I already have a reference colormap in the form of a raster image (basically, the vertical extrusion on a 1D colormap). How can I use it to colorise a grey-level image in GIMP ?

If gradients or palettes are the way, I see quite raw editors, but no way to import or paste a raster image.

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    Have you tried to write directly a gradient in ggr format? See also here. – Paolo Gibellini May 16 '16 at 10:58
  • Well, I would expect at least a plugin to generate it from a (1D) RGB image. As a Gimp user, I need on the shelft solutions (even with complicated workflow). If I have to do it as a programmer, then I don't do it in Gimp. Thanks for the interesting refs, anyway ! – Fabrice NEYRET May 18 '16 at 6:24
  • I agree with you, a well ready solution is always the best thing, but I'm sorry at the moment I don't know whether such a plugin exists or not. GIMP is a community-driven software, so I suggest you to request for a new feature, or to report as a bug that the colors are sorted, or to dedicate some of your time and write a little plugin. – Paolo Gibellini May 18 '16 at 11:34

If you open up the palettes tab Windows->Dockable Dialogs->Palettes , you will note that the colormap for any opened indexed image is ready to be used as a palette (if you want such a palette to become a permanent asset, just use the duplicate button on it, available at the bottom of the dialog).

To use those colors on another image, there are two options:

1 - color likeness mapping: Starting with an image in RGB mode (convert its mode back to RGB if it is indexed or grayscale, Image->Mode->RGB), convert the image to indexed - Image->Mode->Indexed - on the dialog that shows, pick the option to Use custom palette and choose the Palette of your source image. If you need the palette from the source image to be in a particular order other than the one it is put in (for example, ascending value of colors), duplicate the colormap palette of your source image (so that it is independently editable) and on the context menu of the Palette list dialog, use the Sort palette... option.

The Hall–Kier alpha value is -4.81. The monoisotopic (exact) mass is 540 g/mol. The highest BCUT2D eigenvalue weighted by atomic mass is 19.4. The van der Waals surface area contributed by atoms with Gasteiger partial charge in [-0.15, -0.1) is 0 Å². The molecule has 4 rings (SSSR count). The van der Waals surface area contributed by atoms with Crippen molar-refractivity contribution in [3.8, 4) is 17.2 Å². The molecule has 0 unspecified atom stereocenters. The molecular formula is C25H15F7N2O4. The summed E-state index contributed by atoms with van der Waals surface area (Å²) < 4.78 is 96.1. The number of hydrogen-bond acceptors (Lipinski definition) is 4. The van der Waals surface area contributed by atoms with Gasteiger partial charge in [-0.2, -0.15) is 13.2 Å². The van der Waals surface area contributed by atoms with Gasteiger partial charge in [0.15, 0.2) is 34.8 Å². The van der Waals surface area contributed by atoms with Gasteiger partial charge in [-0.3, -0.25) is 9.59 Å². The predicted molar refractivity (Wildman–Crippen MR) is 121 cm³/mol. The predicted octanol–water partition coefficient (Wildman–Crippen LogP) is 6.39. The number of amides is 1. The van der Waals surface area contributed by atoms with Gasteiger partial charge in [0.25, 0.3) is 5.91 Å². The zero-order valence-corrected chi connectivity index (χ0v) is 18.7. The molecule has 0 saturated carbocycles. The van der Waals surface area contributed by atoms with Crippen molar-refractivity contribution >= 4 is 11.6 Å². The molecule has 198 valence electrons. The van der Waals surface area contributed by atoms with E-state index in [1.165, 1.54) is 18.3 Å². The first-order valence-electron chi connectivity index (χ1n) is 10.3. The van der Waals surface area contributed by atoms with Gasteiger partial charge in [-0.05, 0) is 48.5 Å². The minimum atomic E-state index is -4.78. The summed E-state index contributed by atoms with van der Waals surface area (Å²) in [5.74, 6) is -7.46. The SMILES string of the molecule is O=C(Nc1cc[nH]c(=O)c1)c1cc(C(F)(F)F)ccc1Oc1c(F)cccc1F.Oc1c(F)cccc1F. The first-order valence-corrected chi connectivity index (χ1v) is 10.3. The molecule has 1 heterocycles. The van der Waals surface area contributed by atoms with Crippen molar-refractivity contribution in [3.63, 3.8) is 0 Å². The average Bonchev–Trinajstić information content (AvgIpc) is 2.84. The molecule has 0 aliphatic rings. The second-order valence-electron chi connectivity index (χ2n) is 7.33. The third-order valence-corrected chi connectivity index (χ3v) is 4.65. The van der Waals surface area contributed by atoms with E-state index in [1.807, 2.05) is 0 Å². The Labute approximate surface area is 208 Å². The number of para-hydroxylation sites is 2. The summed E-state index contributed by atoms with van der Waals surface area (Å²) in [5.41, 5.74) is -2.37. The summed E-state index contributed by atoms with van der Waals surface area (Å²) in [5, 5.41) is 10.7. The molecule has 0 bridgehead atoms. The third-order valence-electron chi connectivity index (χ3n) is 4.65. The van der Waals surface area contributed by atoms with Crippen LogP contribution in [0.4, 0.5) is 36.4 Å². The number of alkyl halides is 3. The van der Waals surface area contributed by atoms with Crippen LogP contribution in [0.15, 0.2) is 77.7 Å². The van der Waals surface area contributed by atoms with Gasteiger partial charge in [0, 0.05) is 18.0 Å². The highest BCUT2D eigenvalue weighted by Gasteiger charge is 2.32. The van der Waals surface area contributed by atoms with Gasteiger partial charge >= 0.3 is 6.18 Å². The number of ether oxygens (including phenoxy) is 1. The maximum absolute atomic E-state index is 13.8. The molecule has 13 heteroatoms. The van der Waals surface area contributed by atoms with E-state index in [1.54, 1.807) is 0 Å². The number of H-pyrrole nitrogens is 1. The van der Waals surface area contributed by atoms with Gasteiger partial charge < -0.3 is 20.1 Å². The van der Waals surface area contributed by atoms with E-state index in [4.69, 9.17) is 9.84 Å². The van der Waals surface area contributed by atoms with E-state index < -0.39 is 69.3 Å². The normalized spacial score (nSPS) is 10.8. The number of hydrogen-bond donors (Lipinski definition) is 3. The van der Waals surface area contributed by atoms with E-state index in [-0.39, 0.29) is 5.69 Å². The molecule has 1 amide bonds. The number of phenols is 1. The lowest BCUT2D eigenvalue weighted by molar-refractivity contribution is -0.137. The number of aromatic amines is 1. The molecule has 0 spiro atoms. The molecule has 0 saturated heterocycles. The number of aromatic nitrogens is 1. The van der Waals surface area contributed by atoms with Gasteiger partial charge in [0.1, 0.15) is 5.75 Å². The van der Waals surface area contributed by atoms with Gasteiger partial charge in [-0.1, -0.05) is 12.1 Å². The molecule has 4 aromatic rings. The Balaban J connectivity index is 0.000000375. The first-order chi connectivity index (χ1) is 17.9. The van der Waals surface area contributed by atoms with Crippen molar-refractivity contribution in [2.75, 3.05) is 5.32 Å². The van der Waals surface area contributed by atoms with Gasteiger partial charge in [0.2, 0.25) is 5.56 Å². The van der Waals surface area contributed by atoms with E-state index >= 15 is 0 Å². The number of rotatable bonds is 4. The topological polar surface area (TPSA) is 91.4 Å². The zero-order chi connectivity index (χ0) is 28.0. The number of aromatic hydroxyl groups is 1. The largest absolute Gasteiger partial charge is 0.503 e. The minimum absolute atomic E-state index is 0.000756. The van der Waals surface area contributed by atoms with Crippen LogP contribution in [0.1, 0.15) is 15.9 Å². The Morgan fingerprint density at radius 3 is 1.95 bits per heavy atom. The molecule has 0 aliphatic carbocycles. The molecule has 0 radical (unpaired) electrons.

2 - color by color index number: With your target image already in indexed mode (convert to indexed as above, but use Generate optimum palette instead), use the option Colors->Map->Set Color Map... and pick the palette that represents the colormap of your source image.

3 - For mapping the Value (HSV) from your target image to colors on the corresponding indexes of the target palette (as opposed to a proximity algorithm that includes Hue like (1) or overwritting the color map, as in (2): convert your target image to grayscale (Image->mode->grayscale) and them use Colors->Map->Palette Map

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  • Thanks, looks very promising ! But my "colormap.rgb" raster image seems not to be transfered as such in gimp palette when using "make optimal palette": colors in the palette get sorted, which breaks the targetted effect. Or did I missundertood your instructions ? – Fabrice NEYRET May 15 '16 at 8:02
  • My instructions are correct - they just don't cover your use case. WHich order should GIMP keep for the palette? How is it supposed to "know" that order? Unless you load an already indexed image into it, you will have to code the transfer of the source image colors to a palette yourself - maybe using some Python scripting. – jsbueno May 15 '16 at 22:33
  • Well, my question was just "how to apply or load a colormap encoded as an image", which might translate into "how to load a gradient or palette as 1D rgb image, LUT(value) being encoded as img(x/xmax)". Maybe the answer is just that it is not possible in Gimp / no plugin is offering that (beside scripting). But I couln't know before an expert tells it. Thanks for that. (So I used an Octave script, but it's a bit tedious). – Fabrice NEYRET May 16 '16 at 7:23
  • I updated the text with information on 1) how to sort the source color-map palette and 2) How to do the mapping using the value of the target color. – jsbueno May 16 '16 at 14:50

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